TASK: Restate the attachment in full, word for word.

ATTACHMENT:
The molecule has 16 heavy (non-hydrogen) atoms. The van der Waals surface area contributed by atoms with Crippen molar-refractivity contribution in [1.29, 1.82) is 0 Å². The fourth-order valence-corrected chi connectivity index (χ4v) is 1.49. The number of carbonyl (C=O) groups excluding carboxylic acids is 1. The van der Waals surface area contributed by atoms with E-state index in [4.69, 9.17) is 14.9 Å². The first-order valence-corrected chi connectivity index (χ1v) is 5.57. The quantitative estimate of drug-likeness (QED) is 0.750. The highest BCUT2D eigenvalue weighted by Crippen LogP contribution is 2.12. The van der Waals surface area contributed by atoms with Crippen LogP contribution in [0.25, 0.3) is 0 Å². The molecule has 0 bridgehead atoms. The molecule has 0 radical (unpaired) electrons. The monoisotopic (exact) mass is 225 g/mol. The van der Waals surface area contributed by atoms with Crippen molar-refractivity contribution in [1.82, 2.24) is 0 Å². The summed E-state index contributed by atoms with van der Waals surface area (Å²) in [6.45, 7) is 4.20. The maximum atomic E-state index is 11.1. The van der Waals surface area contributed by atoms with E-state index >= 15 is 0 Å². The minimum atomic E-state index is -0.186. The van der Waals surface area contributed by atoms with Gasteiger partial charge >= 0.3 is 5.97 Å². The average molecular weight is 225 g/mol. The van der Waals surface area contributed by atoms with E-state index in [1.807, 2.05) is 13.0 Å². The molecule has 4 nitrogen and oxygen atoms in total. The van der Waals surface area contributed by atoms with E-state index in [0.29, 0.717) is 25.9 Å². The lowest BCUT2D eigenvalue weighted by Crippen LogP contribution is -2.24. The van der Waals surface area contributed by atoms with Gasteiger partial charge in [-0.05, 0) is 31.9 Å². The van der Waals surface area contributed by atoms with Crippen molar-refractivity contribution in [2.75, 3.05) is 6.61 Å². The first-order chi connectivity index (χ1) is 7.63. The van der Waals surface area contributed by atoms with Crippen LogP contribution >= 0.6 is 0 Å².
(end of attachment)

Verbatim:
The molecule has 16 heavy (non-hydrogen) atoms. The van der Waals surface area contributed by atoms with Crippen molar-refractivity contribution in [1.29, 1.82) is 0 Å². The fourth-order valence-corrected chi connectivity index (χ4v) is 1.49. The number of carbonyl (C=O) groups excluding carboxylic acids is 1. The van der Waals surface area contributed by atoms with E-state index in [4.69, 9.17) is 14.9 Å². The first-order valence-corrected chi connectivity index (χ1v) is 5.57. The quantitative estimate of drug-likeness (QED) is 0.750. The highest BCUT2D eigenvalue weighted by Crippen LogP contribution is 2.12. The van der Waals surface area contributed by atoms with Crippen LogP contribution in [0.25, 0.3) is 0 Å². The molecule has 0 bridgehead atoms. The molecule has 0 radical (unpaired) electrons. The monoisotopic (exact) mass is 225 g/mol. The van der Waals surface area contributed by atoms with Crippen molar-refractivity contribution in [1.82, 2.24) is 0 Å². The summed E-state index contributed by atoms with van der Waals surface area (Å²) in [6.45, 7) is 4.20. The maximum atomic E-state index is 11.1. The van der Waals surface area contributed by atoms with E-state index >= 15 is 0 Å². The minimum atomic E-state index is -0.186. The van der Waals surface area contributed by atoms with Gasteiger partial charge >= 0.3 is 5.97 Å². The average molecular weight is 225 g/mol. The van der Waals surface area contributed by atoms with E-state index in [1.807, 2.05) is 13.0 Å². The molecule has 4 nitrogen and oxygen atoms in total. The van der Waals surface area contributed by atoms with E-state index in [0.29, 0.717) is 25.9 Å². The lowest BCUT2D eigenvalue weighted by Crippen LogP contribution is -2.24. The van der Waals surface area contributed by atoms with Gasteiger partial charge in [-0.05, 0) is 31.9 Å². The van der Waals surface area contributed by atoms with Crippen molar-refractivity contribution in [2.75, 3.05) is 6.61 Å². The first-order chi connectivity index (χ1) is 7.63. The van der Waals surface area contributed by atoms with Crippen LogP contribution >= 0.6 is 0 Å².